Soccer Dissent

Soccer Dissent

In soccer, dissent is defined as any outward or public disagreement with a referee’s decisions, either verbal or through physical actions. If a player in a soccer match expresses public disapproval of any decision made by the match’s official, that player may receive a dissent penalty and receive a caution, including a yellow card.


In soccer matches, referees often have to make quick judgment calls based upon fast-moving plays, declaring things like goals, infractions, and penalties. Sometimes, if an official’s decision causes anger or dismay in one of the players or coaches, that person will express disapproval of the decision through their words or actions. However, this form of disapproval, called dissent, is against the rules of soccer and is often a cautionable offense. According to the Laws of the Game, as established by the International Football Association Board (IFAB), in association with FIFA, dissent is considered any outward show of disagreement towards a referee’s decision from a player, be it verbal or action-based.

There are a few different types of actions that can qualify a dissent foul in soccer. Most dissent involves verbal comments or gestures, often towards a referee, such as dismissive language, hand waving, or even foul words and obscenities. Insulting or abusive language after a call can also count as dissent. The IFAB rules explicitly highlight three types of cautionable dissent, which are: throwing or kicking drinks or bottles, as well as any other objects on the field, gestures that display blatant disrespect for officials (such as insults, or gestures like sarcastic clapping), and deliberately leaving the field of play in order to express dissent towards a decision. Each of these offenses constitutes dissent and is typically termed a foul.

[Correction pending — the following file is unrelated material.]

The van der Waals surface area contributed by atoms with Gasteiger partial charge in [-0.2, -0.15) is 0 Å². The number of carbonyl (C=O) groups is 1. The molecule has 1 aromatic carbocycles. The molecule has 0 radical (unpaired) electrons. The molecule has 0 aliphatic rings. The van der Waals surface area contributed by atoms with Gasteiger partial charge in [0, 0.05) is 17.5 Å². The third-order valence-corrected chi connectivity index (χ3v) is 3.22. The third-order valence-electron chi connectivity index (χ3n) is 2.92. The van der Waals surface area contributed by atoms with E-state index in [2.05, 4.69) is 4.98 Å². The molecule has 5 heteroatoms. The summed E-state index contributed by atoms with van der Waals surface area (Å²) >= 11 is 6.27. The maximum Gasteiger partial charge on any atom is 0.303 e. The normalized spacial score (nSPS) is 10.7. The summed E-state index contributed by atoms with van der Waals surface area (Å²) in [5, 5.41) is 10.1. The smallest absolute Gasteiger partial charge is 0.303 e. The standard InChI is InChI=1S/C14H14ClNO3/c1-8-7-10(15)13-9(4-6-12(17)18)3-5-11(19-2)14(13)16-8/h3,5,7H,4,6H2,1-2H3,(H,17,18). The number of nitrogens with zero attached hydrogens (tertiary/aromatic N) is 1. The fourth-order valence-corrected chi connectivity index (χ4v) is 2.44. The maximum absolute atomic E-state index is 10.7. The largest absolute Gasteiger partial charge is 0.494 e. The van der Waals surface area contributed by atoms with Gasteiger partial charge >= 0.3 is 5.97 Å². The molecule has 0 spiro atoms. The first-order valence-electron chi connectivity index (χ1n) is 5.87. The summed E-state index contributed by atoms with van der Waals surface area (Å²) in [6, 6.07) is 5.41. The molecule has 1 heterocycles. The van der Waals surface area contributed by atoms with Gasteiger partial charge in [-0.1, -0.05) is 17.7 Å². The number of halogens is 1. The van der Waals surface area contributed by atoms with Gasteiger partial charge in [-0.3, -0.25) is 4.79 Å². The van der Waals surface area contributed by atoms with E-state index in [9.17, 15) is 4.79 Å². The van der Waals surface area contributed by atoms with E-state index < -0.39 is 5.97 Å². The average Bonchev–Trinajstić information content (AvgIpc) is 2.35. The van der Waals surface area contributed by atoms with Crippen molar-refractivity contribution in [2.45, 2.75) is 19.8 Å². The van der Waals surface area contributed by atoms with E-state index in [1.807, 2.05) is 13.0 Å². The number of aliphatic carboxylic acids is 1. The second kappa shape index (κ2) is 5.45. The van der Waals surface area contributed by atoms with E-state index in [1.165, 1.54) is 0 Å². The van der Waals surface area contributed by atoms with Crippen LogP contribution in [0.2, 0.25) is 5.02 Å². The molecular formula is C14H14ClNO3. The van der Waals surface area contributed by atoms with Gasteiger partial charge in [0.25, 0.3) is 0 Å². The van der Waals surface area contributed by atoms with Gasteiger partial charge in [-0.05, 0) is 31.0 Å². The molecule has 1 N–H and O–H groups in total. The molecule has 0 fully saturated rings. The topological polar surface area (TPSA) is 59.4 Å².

There are certain sets of guidelines in various soccer leagues governing what is termed dissent. One of these methods is known as the “3Ps,” which stand for “Personal, Public, and Provocative.” The first, “Personal,” refers to any dissent aimed at a specific official, which is considered a personal attack upon that referee. The second, “Public,” differentiates between private disagreements that are kept quiet and those which a player or coach loudly projects by yelling so that various people can hear. The third, “Provocative,” involves the manner of the dissent, concerning whether the disagreement was made politely or if the dissenter utilized abusive language, gestures, or threats. If a dissenter’s action satisfies any combination of these three criteria or satisfies one of them in the extreme, dissent is often called.